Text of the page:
It is a scandal that has shaken the cricketing world. Azeem Rafiq’s excruciating, courageous description of institutional racism at the heart of elite cricket and one of the game’s most prestigious clubs, Yorkshire County Cricket Club (YCCC), has shed a new spotlight on the troubling dichotomy between race and sports in Britain. The time is now for the Government and sporting bodies to take meaningful action and provide a powerful example for the whole of the sporting community.
Azeem’s experiences are by no means unique or even isolated to YCCC, with the England cricketer believing the “floodgates” are about to open on the sport’s racism crisis, stating: the cricketing world must be prepared and create a clear support plan for the hundreds of victims of abuse that will be coming forward.
His belief appears to be vindicated, with allegations of racism at Essex County Cricket Club emerging within the last week. Azeem’s revelations must be understood in a wider context – racism in British sports is an established and ugly truth.
Indeed, Aseem himself has apologised for using anti-Semitic language in Facebook messages from 2011 and for an Instagram meme containing a saying relating to African people, stating that he is “deeply ashamed” of his actions. This serves as further evidence of how deeply enshrined racism is within sports culture.
The data reveals that racism within sport is an overwhelming issue that is not receiving sufficient attention or action by public bodies or the Government alike. Last year, research by Sporting Equals, the UK’s leading charity for racial equality and diversity in sport, found that 83% of people from black and minority ethnic backgrounds have experienced discrimination in some form in the sector – with only 8% feeling the problem was resolved to their satisfaction.
Moreover, the governing bodies of more than 80 of the nation’s sports – including the Rugby Football Union, Lawn Tennis Association, British Cycling, UK Athletics and England Netball – issued a joint statement confessing they have not done enough to confront racism at all levels, from grassroots participation through to the top levels of governance.
This year’s Euro 2020 final loss for the England national team, and subsequent abhorrent abuse suffered by Marcus Rashford, Jadon Sancho, and Bukayo Saka, revealed racism within sport is not limited to clubs or sporting institutions, but is endemic of British society as a whole.
This begs the question, what steps should be taken to tackle systematic racism within sports?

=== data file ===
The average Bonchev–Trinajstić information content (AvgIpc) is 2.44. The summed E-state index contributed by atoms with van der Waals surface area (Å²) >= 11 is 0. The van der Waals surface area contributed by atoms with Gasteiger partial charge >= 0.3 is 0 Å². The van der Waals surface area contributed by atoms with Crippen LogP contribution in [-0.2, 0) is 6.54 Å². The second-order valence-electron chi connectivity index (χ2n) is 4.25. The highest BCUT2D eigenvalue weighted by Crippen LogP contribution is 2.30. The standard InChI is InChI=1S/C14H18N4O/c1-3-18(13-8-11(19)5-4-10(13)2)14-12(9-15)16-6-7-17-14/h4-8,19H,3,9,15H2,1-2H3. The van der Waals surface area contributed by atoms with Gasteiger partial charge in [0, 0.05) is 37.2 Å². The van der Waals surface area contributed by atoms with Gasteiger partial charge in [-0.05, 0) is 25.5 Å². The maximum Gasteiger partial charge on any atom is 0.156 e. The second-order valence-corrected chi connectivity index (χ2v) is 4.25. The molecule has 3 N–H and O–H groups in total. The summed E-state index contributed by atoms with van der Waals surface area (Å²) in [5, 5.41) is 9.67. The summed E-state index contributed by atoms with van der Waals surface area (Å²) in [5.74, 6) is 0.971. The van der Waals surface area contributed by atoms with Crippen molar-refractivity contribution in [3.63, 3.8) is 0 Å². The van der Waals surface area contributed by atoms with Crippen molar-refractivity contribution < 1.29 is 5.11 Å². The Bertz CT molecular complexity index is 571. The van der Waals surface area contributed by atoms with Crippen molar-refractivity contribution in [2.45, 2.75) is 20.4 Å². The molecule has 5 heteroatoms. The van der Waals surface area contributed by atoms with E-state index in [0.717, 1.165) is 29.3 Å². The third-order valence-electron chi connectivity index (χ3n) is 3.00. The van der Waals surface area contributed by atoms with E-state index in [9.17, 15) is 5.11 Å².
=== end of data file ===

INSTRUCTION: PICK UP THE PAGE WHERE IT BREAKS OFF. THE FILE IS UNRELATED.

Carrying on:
Firstly, there must be widespread acknowledgement that racism within British sports is indeed a systemic issue. Moving testimonials such as Azeem’s to the DCMS committee and symbolic gestures as seen with Premier League footballers taking the knee, provide a reminder of the abuse some players endure. Yet, a general malaise within public discourse and media reporting paints the picture that it is the action of “a few bad actors” or, more dangerously, when compared to other countries, Britain does not have a problem.
The Government must take a hard-line with both sports fans and institutions. One of the key challenges athletes face is online abuse. The draft Online Safety Bill does not currently include provisions to ban anonymity on social media platforms, yet a recent poll by Compassion in Politics, a non-profit organisation that promotes compassion as a force for change, found that of those who had suffered online abuse, 72% of it was from anonymous accounts. The issue of anonymity online also prevents any meaningful form of punishment to be issued to the abuser. Tackling this issue could be a major step forward in protecting sportspeople and reducing the racist-echo chamber that exists online. Sporting institutions must also take this zero-tolerance approach. The Premier League has set a strong example for other institutions to follow, with racist abusers to be banned from all stadiums indefinitely.
Further, the Government, sporting bodies, and individual clubs must enact effective mechanisms for whistleblowers to reveal the abuse they have suffered, in addition to legal and policy measures that hold sports clubs and federations responsible for the racist acts that take place on their watch. Finally, they must commit to organising and financing large-scale anti-racism awareness campaigns in sport at all levels, and provide funding for social and educational campaigns aimed at combating racism and racial discrimination in sport. It is pivotal these campaigns are conveyed effectively, as public relations experts, we understand the power of communications and messaging when attempting to shape public sentiment and achieve long-lasting change.
The strength of British sport is defined by the diversity of its athletes, but for far too long our BAME sporting heroes have been judged by their differences and not on their sporting merit. Race within sport is a conversation we have reflected on before, so it is crucial we use Azeem’s powerful testimony as a platform for genuine change.